If you’re wandering around downtown Lexington on a weekend night next month and come across a sign for the Roxy Theater, you might want to check it out.
It’s the latest — and most under-the-radar — venture from Seth Bennett, owner of Two Keys Tavern on Limestone and Stagger Inn on Main Street.
In fact, the venture isn’t really called Roxy. Signs on the building at 269 West Main, the Court Square Building, refer to “QP” — as in Quiet Please.
So ... is it a movie theater? An old bank? A library? Hardly, although it has elements of all three.
That’s by design. The new nightclub, created with by remodeling an unused event space in an old bank, definitely has a speakeasy feel.
There’s even a bit of a hidden entrance (ask the bartender about that.)
The QP Instagram describes it as “a sexy, modern speakeasy located in the heart of downtown Lexington.”
“We want to preserve the mystery,” Bennett said.
Fair enough. Without giving too much away, if you go inside, expect to see lots of crystal chandeliers, silvered crown molding, and pennies.
The two-story nightclub will be open Thursday through Saturday nights and feature live music, said Kristina Sturm, who manages all three bars.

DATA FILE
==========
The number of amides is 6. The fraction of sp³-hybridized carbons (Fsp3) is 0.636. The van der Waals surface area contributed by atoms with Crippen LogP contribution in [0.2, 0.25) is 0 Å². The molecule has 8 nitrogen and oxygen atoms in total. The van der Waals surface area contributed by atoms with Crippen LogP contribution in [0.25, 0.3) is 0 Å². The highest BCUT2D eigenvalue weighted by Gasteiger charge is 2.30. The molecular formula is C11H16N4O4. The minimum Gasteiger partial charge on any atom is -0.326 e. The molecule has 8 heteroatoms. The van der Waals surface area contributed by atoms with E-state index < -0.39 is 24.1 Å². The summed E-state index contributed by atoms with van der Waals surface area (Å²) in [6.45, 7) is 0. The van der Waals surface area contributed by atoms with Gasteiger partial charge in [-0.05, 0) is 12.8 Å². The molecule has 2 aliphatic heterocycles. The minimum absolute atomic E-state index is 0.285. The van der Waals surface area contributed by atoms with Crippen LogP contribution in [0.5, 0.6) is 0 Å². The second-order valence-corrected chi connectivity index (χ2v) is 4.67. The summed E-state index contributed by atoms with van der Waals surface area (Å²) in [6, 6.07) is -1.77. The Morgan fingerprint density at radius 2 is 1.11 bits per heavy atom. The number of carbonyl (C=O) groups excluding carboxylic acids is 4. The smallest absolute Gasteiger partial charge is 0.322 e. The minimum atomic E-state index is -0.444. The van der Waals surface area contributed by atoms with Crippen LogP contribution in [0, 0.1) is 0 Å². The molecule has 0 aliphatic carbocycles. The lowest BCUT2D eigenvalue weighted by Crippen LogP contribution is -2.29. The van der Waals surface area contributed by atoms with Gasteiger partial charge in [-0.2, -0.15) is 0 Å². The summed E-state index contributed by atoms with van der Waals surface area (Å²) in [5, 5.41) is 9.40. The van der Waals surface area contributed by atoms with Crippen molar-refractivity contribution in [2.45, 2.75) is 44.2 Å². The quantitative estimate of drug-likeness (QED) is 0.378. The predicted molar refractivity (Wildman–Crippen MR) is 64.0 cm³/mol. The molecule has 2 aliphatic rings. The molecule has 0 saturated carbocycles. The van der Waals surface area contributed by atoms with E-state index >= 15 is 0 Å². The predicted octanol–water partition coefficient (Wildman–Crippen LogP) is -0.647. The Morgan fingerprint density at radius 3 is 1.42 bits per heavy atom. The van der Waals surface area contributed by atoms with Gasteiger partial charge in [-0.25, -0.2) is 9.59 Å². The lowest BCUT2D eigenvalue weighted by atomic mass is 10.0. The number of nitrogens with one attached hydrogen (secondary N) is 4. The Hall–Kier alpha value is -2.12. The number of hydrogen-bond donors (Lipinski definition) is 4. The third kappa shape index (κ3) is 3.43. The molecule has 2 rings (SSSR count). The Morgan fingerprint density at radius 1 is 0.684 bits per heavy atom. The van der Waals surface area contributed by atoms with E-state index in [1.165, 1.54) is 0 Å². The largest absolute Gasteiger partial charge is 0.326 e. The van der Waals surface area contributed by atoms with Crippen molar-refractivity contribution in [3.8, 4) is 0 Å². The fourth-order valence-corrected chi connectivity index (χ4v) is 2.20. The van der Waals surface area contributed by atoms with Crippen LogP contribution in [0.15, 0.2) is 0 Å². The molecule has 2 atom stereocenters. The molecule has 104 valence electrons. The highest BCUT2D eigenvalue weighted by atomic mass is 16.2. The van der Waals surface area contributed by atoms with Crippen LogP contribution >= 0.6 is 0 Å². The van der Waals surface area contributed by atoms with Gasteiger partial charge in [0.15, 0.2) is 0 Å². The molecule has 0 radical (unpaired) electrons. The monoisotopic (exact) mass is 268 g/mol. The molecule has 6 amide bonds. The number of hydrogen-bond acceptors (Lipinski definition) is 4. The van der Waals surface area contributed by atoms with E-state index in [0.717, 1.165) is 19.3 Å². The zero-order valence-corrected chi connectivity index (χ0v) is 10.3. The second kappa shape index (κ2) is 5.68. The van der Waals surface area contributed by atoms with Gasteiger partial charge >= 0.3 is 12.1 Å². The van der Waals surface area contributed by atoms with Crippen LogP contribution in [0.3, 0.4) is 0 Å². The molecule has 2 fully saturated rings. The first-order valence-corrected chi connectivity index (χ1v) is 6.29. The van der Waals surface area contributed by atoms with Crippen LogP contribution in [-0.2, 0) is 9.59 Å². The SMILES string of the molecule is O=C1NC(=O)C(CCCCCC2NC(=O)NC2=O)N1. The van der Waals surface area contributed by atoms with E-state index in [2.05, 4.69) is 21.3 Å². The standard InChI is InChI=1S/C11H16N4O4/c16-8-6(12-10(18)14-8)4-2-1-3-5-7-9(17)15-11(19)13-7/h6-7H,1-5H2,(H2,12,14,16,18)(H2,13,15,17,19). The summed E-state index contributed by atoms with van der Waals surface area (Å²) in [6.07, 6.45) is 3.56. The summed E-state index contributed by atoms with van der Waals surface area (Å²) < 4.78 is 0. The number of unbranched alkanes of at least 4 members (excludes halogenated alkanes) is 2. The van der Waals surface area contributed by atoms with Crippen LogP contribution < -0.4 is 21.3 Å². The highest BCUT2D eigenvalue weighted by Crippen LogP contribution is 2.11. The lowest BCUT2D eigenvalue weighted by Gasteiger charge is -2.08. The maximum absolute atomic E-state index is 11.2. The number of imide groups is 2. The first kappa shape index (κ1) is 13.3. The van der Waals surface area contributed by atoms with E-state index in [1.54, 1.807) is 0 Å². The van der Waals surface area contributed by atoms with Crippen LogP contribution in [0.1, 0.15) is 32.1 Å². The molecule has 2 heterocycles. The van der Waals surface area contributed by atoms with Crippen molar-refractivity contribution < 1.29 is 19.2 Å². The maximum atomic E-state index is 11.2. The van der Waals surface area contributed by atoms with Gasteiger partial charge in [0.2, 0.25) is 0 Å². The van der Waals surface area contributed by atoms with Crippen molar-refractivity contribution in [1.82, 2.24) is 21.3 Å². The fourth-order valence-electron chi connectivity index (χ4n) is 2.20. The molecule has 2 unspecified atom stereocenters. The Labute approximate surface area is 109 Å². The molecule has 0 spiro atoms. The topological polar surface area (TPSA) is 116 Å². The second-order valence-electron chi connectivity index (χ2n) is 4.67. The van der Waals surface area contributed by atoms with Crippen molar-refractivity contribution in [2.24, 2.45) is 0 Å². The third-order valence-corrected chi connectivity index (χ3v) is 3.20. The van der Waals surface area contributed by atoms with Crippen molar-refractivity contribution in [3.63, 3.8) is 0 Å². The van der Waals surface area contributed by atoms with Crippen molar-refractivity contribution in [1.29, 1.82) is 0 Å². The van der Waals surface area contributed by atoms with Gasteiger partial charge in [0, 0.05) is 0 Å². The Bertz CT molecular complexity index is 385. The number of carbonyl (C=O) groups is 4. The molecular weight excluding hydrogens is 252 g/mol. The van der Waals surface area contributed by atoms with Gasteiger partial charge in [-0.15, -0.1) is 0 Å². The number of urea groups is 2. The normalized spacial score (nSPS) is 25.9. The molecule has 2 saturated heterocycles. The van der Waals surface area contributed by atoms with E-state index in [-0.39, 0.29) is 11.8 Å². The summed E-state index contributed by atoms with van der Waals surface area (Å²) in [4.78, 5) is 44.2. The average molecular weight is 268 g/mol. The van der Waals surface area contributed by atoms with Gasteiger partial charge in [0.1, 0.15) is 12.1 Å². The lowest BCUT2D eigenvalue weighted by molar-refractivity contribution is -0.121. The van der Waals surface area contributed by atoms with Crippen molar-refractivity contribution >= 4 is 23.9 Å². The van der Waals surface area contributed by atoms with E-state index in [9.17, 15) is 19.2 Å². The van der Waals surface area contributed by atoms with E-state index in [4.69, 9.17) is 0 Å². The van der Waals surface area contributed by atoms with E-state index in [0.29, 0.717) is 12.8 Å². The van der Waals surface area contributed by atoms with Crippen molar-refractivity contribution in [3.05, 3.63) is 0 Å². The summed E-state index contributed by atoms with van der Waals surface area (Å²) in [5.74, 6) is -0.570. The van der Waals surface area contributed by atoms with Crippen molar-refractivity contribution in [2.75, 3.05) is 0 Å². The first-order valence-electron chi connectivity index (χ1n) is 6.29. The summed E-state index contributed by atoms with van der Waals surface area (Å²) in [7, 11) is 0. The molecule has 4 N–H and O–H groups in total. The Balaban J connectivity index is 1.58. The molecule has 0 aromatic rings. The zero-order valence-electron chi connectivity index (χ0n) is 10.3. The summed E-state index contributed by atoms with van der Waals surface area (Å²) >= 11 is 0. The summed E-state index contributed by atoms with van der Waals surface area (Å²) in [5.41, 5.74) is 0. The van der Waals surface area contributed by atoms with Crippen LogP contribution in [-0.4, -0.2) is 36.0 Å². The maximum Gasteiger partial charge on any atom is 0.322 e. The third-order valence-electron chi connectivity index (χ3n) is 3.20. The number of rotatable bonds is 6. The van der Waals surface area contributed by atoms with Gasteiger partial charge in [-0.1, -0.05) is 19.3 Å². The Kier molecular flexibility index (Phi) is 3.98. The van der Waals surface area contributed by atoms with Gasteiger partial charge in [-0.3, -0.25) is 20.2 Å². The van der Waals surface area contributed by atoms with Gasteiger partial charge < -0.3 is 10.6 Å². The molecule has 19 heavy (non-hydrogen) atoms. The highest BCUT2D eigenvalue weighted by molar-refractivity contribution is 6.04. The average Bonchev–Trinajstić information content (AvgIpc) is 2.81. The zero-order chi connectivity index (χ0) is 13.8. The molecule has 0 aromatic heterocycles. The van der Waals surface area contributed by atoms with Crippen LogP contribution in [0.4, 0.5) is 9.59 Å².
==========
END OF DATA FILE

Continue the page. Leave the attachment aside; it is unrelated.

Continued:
“There’s not anything like this in Lexington currently, and we want to create a unique experience for those who live here and travel here,” Sturm said. “Lexington has so many people traveling here for business, for horse racing, and we think they will leave saying they went to a really cool spot.”
The bar, right next to Cheapside Park, is already drawing curious looks. It is likely to appeal to a slightly older, more sophisticated crowd than Two Keys Tavern and possibly Stagger Inn downstairs, Sturm said.
It’s aimed at those who don’t mind a pricey cocktail or premium bourbon, she said. The music will be dance music, but with a vintage feel.
“We want it to be a place where you might see a trumpet or a sax on the stage,” she said.
The club represents a doubling down on downtown for Bennett, who chose to renovate the space despite a rash of restaurant closings, including one up the block.
But with the remodeled courthouse scheduled to open this year with a new event space, a Ouita Michel restaurant and a bourbon bar, the area is set for a big rebound.
“Downtown is still hot,” Bennett said.
Sturm said other areas, including the Distillery District, have a lot going for them, too. But people will always be drawn to downtown.
“I think the Distillery District is great. Sometimes you want to sit outside and drink craft beer,” she said. “But sometimes a person wants bright lights, drinks and dancing. ... We’re creating something special for that person.”
Plans are for QP to open the first of February.